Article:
The Timebox and Pomodoro are two different concepts, but some characteristics overlap. In a timebox, you just set some time for a specific task and stick to it. It’s like a schedule for the day. But Pomodoro is splitting a task into 25-minute blocks of work broken up by breaks. 

So there is no need to be concerned about applying both concepts in your workflow simultaneously. Timeboxing will help you focus on the bigger picture of the task, while the Pomodoro technique will help you do the task with less time wasted.

Advantages of Timebox

Help you prioritize your tasks

prioritize your tasks

When you allocate a block of time to a particular task, you will understand what the tasks are and how important they are. In this way, you can prioritize your tasks, which will help you stay focused and do what is necessary.

If you are a Notion user, check out my guide to Time Blocking in Notion.

Measure your progress 

progress bar

You will be able to measure your performance and evaluate the progress with yourself. There is no outer person required for motivation. When you measure your performance, you are self-accountable. This factor will motivate you to perform better in the subsequent milestones you set for the project.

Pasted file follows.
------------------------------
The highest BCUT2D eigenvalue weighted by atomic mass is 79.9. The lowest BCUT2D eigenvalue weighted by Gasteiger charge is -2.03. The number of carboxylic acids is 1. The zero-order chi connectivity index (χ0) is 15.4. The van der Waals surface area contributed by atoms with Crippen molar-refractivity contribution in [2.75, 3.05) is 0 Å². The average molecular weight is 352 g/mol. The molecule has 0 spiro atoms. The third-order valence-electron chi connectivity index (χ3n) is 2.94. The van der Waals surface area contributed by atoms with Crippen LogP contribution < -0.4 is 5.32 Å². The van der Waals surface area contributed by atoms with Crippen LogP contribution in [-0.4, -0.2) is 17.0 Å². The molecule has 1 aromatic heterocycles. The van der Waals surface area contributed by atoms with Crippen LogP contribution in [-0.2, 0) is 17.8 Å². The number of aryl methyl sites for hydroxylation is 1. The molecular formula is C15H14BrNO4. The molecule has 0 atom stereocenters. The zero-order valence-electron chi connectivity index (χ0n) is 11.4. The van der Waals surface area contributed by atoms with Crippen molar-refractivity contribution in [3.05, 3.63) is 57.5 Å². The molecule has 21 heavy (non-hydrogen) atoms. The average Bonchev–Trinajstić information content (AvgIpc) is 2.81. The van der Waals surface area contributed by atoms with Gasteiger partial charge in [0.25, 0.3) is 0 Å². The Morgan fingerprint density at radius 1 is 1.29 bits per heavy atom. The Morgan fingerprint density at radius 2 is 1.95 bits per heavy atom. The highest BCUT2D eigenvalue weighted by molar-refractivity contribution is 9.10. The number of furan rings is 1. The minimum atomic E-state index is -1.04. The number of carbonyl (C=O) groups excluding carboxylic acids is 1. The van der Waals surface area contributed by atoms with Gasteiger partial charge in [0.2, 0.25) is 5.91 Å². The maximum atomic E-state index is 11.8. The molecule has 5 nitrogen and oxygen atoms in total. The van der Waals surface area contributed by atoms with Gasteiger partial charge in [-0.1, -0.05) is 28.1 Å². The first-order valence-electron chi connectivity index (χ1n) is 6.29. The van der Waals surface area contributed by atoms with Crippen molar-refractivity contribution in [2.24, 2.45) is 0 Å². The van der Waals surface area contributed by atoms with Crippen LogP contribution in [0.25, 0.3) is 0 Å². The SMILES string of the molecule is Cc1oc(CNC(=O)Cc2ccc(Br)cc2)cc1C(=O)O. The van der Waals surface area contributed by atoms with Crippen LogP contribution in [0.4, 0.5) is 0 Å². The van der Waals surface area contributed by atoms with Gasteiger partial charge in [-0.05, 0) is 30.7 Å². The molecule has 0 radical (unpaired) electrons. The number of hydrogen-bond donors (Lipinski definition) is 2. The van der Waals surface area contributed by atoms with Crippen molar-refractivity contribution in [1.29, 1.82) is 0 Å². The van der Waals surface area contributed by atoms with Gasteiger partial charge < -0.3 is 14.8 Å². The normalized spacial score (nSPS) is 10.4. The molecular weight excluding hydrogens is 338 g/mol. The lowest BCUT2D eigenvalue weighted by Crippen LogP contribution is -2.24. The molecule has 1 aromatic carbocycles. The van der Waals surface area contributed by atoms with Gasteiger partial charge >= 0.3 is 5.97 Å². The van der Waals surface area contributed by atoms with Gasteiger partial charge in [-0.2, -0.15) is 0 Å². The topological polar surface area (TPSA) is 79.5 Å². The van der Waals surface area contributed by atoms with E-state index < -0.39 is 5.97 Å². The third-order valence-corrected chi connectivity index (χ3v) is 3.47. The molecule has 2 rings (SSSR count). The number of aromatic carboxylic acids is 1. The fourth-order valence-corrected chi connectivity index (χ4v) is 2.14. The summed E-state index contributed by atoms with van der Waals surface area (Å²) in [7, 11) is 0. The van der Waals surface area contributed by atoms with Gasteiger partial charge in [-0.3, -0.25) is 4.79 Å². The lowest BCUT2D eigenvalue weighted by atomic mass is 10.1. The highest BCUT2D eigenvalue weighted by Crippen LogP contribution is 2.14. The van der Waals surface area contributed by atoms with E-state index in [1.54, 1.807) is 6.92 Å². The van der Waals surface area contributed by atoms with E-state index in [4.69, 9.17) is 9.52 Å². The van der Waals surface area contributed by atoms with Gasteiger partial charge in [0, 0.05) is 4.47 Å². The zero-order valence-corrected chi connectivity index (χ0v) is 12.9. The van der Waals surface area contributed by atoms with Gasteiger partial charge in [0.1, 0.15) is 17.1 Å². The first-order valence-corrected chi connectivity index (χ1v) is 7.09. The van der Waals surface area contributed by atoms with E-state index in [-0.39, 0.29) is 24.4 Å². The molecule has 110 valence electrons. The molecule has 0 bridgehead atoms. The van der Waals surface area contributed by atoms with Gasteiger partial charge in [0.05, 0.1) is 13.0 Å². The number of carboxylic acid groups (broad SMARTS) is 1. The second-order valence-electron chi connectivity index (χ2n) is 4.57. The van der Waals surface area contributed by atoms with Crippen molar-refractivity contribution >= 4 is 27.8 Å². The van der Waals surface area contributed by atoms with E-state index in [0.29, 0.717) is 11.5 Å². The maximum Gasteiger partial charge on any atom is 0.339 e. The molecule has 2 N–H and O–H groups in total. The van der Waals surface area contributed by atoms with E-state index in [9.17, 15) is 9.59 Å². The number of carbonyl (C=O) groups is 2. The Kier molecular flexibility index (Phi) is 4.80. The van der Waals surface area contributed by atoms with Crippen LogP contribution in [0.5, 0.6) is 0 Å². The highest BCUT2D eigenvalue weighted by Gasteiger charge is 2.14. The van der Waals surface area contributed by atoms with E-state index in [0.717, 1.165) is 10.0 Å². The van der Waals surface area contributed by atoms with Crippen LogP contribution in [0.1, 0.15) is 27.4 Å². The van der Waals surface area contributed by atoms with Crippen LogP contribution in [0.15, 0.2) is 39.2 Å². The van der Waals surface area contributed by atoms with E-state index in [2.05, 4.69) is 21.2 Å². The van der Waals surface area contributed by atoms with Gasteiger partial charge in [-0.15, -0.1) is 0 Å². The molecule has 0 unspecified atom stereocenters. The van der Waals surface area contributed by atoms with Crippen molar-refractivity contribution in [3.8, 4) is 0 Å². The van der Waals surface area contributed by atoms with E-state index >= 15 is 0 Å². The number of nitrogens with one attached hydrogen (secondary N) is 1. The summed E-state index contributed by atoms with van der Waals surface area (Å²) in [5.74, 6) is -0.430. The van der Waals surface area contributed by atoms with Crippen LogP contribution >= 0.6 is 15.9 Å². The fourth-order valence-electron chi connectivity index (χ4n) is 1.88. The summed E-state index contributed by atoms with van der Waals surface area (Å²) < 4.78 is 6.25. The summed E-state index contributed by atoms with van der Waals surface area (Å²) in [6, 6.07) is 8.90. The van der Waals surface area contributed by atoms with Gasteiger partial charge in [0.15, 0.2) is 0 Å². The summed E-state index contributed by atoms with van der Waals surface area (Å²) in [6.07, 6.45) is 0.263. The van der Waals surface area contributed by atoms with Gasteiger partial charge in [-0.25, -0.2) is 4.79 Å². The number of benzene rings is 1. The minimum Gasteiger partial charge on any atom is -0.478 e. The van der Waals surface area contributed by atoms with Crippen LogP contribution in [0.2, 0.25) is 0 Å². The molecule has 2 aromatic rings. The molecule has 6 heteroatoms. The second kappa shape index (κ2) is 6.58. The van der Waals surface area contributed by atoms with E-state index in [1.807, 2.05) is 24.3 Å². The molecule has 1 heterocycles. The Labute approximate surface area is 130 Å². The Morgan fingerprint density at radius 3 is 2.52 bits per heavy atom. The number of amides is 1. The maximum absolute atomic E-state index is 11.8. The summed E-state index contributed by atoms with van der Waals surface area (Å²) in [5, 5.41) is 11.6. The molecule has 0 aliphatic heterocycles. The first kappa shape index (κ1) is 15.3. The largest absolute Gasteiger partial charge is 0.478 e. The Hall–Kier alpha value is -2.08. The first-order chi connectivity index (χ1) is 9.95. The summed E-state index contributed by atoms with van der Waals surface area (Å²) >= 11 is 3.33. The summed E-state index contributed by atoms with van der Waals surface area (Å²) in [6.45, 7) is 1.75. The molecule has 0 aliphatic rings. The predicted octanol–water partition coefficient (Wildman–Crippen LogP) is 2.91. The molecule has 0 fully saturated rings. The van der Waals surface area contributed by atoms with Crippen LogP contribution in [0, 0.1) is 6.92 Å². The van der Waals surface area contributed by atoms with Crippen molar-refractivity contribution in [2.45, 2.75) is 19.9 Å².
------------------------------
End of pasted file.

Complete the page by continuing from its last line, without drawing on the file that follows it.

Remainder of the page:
Have a big picture

see the big picture

When you apply the timeboxing concept, you have all the tasks on your board. These little tasks form a grander picture of something, maybe a new idea, startup, or business. So timeboxing allows you to focus on the bigger picture of the project.

Advantages of Pomodoro 

Reducing distractions 

reduce distractions

Distractions can extend the amount of time needed to complete a task or project. The Pomodoro technique provides you with a short and achievable milestone that makes you highly engaged with your tasks and reduces distractions. That is the core reason why the Pomodoro Technique is so effective.

Measure and evaluate your performance

measure your performance

You can only measure your productivity through self-evaluation. You cannot measure performance without specific goals and timelines. The Pomodoro Technique provides a framework that you can use to evaluate yourself.

After you do a 25-minute task, spend an extra minute evaluating your performance and comparing how well or worse you did with the previous one. In this way, you will not just increase your productivity but also increase your engagement.

Source of motivation


Seeing yourself complete pomodoros will become a motivating factor to complete more. Conversely, when you notice you are not completing your pomodoros, you will work hard to increase your capacity and uplift productivity. 

By these 25 minute pomodoros, you no longer need a motivational factor as your work is now your motivation. That’s the best part of the method.

Better health

Research says that taking consistent short breaks helps you focus (Source). Systems like the Pomodoro Technique with its short work intervals followed immediately by breaks allows you to stay energized and focused on the task at hand.